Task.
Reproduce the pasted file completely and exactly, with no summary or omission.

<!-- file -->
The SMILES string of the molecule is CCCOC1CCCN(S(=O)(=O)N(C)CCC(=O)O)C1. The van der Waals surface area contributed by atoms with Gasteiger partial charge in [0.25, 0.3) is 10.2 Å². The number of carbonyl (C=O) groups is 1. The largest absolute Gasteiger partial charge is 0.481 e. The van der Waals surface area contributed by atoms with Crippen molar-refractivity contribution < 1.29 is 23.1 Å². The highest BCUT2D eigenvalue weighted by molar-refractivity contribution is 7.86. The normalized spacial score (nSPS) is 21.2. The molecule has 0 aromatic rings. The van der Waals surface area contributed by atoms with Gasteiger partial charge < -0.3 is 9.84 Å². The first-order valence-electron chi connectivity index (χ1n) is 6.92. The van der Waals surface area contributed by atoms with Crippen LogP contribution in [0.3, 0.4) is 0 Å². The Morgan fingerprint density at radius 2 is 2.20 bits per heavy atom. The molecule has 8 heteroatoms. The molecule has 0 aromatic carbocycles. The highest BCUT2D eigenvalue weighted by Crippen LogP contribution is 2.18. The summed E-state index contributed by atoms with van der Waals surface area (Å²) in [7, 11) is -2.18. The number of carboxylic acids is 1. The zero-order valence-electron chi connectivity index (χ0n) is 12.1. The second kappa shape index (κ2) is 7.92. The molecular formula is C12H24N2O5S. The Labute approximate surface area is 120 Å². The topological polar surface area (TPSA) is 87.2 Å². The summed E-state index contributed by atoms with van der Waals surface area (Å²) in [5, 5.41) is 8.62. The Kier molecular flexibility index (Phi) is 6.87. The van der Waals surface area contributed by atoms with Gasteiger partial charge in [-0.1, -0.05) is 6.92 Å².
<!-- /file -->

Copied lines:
The SMILES string of the molecule is CCCOC1CCCN(S(=O)(=O)N(C)CCC(=O)O)C1. The van der Waals surface area contributed by atoms with Gasteiger partial charge in [0.25, 0.3) is 10.2 Å². The number of carbonyl (C=O) groups is 1. The largest absolute Gasteiger partial charge is 0.481 e. The van der Waals surface area contributed by atoms with Crippen molar-refractivity contribution < 1.29 is 23.1 Å². The highest BCUT2D eigenvalue weighted by molar-refractivity contribution is 7.86. The normalized spacial score (nSPS) is 21.2. The molecule has 0 aromatic rings. The van der Waals surface area contributed by atoms with Gasteiger partial charge < -0.3 is 9.84 Å². The first-order valence-electron chi connectivity index (χ1n) is 6.92. The van der Waals surface area contributed by atoms with Crippen LogP contribution in [0.3, 0.4) is 0 Å². The Morgan fingerprint density at radius 2 is 2.20 bits per heavy atom. The molecule has 8 heteroatoms. The molecule has 0 aromatic carbocycles. The highest BCUT2D eigenvalue weighted by Crippen LogP contribution is 2.18. The summed E-state index contributed by atoms with van der Waals surface area (Å²) in [7, 11) is -2.18. The number of carboxylic acids is 1. The zero-order valence-electron chi connectivity index (χ0n) is 12.1. The second kappa shape index (κ2) is 7.92. The molecular formula is C12H24N2O5S. The Labute approximate surface area is 120 Å². The topological polar surface area (TPSA) is 87.2 Å². The summed E-state index contributed by atoms with van der Waals surface area (Å²) in [5, 5.41) is 8.62. The Kier molecular flexibility index (Phi) is 6.87. The van der Waals surface area contributed by atoms with Gasteiger partial charge in [-0.1, -0.05) is 6.92 Å².